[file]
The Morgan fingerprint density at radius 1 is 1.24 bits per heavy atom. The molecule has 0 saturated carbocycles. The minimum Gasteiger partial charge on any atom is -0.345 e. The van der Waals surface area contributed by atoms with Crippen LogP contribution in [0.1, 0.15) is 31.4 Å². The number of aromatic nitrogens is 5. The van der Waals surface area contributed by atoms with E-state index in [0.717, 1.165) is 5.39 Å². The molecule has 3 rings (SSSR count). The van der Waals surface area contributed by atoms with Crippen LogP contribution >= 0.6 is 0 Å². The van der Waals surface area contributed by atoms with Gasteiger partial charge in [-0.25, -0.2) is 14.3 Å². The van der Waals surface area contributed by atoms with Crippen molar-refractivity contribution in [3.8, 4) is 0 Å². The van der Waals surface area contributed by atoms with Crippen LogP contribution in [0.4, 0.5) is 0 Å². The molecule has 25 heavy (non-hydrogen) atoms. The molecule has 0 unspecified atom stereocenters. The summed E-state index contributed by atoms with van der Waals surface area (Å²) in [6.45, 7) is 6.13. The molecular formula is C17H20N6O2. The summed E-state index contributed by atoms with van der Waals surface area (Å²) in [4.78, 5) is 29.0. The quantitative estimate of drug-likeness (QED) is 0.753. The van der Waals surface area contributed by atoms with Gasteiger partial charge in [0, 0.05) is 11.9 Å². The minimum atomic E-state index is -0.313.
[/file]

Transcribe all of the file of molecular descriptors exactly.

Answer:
The Morgan fingerprint density at radius 1 is 1.24 bits per heavy atom. The molecule has 0 saturated carbocycles. The minimum Gasteiger partial charge on any atom is -0.345 e. The van der Waals surface area contributed by atoms with Crippen LogP contribution in [0.1, 0.15) is 31.4 Å². The number of aromatic nitrogens is 5. The van der Waals surface area contributed by atoms with E-state index in [0.717, 1.165) is 5.39 Å². The molecule has 3 rings (SSSR count). The van der Waals surface area contributed by atoms with Crippen LogP contribution >= 0.6 is 0 Å². The van der Waals surface area contributed by atoms with Gasteiger partial charge in [-0.25, -0.2) is 14.3 Å². The van der Waals surface area contributed by atoms with Crippen molar-refractivity contribution in [3.8, 4) is 0 Å². The van der Waals surface area contributed by atoms with Crippen LogP contribution in [0.4, 0.5) is 0 Å². The molecule has 25 heavy (non-hydrogen) atoms. The molecule has 0 unspecified atom stereocenters. The summed E-state index contributed by atoms with van der Waals surface area (Å²) in [6.45, 7) is 6.13. The molecular formula is C17H20N6O2. The summed E-state index contributed by atoms with van der Waals surface area (Å²) in [4.78, 5) is 29.0. The quantitative estimate of drug-likeness (QED) is 0.753. The van der Waals surface area contributed by atoms with Gasteiger partial charge in [0, 0.05) is 11.9 Å². The minimum atomic E-state index is -0.313.